I’m a warm weather sportsman. I admit it. I have a friend who I have never seen fish if he couldn’t wear shorts. If it wasn’t warm enough so wet wading was not just an option but a good idea while trout fishing a stream, he’d pass. I get it. In fact I may be getting there. I’ve never liked duck hunting when ice was forming on the water or fishing when the ice was freezing my line solid to the guides. I like the places where that happens, but I like them only in the summer (when it’s not cold). It is the threat of real winter that keeps me here.
A few years ago (OK, more than a few years, the boys were tots), I actually few to Minnesota to interview for a job. Becky and I got there in early May, and there were no leaves on the trees and there was still snow on the shady sides of the buildings. Everyone was talking through their noses like they were characters in the movie “Fargo,” and the guys were excited because “da ice ‘as yust gone oot on da lakes and we’s goon musky fishin’ des weekend.”
The ice had just gone out? It was May for crying out loud. R.G. and I had been wade-fishing Lake Perris for two months, in shorts and tennis shoes since early April. We’d also just come back from the snow-capped Sierra trout opener, but the aspens were already leafing out and we fished in short sleeves the whole weekend. But in Minnesota I was wearing a jacket, and the ice had just thawed off the lakes there. They were all still plugging in their cars at night just to keep them warm enough to start in the mornings. They all had snow tires. What kind of hell was this place?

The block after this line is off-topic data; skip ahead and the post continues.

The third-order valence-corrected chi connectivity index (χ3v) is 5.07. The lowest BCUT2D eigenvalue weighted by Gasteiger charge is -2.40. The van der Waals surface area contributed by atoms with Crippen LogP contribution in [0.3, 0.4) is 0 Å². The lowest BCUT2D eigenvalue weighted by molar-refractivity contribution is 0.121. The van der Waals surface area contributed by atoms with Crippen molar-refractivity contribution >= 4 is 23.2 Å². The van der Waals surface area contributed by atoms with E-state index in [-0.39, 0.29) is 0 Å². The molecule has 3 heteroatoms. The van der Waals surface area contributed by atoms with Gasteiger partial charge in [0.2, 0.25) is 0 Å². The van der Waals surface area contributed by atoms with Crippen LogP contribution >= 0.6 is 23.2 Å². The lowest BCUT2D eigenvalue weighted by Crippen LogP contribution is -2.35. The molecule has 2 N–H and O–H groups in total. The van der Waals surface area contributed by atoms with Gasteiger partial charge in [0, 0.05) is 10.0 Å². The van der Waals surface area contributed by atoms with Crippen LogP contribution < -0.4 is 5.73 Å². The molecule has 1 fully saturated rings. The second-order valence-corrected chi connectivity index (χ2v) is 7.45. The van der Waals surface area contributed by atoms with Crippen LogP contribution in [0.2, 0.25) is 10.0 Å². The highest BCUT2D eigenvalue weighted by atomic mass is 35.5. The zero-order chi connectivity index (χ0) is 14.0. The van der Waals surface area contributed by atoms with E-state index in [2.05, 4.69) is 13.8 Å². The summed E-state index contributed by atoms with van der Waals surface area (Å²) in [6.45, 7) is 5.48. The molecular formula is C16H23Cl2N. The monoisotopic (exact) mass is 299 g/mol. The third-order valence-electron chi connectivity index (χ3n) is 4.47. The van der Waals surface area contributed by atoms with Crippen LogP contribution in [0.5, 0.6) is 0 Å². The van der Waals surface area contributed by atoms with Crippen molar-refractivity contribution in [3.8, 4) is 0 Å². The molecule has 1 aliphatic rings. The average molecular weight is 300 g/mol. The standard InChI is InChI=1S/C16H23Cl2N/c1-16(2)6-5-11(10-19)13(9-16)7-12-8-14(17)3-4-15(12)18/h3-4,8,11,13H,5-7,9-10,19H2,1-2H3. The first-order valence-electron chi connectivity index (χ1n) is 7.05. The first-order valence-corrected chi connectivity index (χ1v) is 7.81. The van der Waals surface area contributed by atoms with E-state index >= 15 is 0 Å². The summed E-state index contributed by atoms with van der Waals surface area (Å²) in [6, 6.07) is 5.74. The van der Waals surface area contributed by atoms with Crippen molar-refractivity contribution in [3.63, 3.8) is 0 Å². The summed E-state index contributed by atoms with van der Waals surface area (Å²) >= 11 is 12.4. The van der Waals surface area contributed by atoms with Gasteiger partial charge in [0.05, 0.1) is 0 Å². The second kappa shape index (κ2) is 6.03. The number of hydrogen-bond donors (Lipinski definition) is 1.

No thank you. I’ll take serious heat over that kind of cold any day. I like 110 degree Mojave Desert days so long as there’s shade and the doves are flying or the fish are biting. Even without fish or doves there is napping under a mesquite or story-telling or story-listening.
When it’s hot here, I like that if you know where there is desert water, you can see all the wildlife in the area. I like whitewing doves, Colorado River flathead catfish, desert mule deer, little trout streams, horned lizards, and naked waterfowl hunting. (Just seeing if you are paying attention – but you could hunt waterfowl naked if you wanted. Early season hunting is frequently in camo shorts and tee-shirts around here.) But mostly I don’t like being cold.
A Montana chum always says that you can always put on enough clothes to be warm, but you run out of clothes to take off when it’s really hot.
I know, I scrunch up my puzzled face each time he says that, too.
It’s not like we have to stand out in the sun when it’s 100 degrees. We have shade, and the balmy nights more than make up for the hot days. Or we can go up in the mountains or to the beach in an hour or so if two weeks of 100 degrees gets a little tedious. It’s not like a guy from Montana or Minnesota can drive away from the cold. He can’t get away without at least a three-hour airplane ride to -- well -- here. It’s that or wait four months.
So if it weren’t for the few cold days we have each winter, I might forget how much I like our climate and our fishing and hunting diversity. And as politically incorrect as it may be, I’m rooting for global warming. The thought of an ice age chills the tinkle out of me.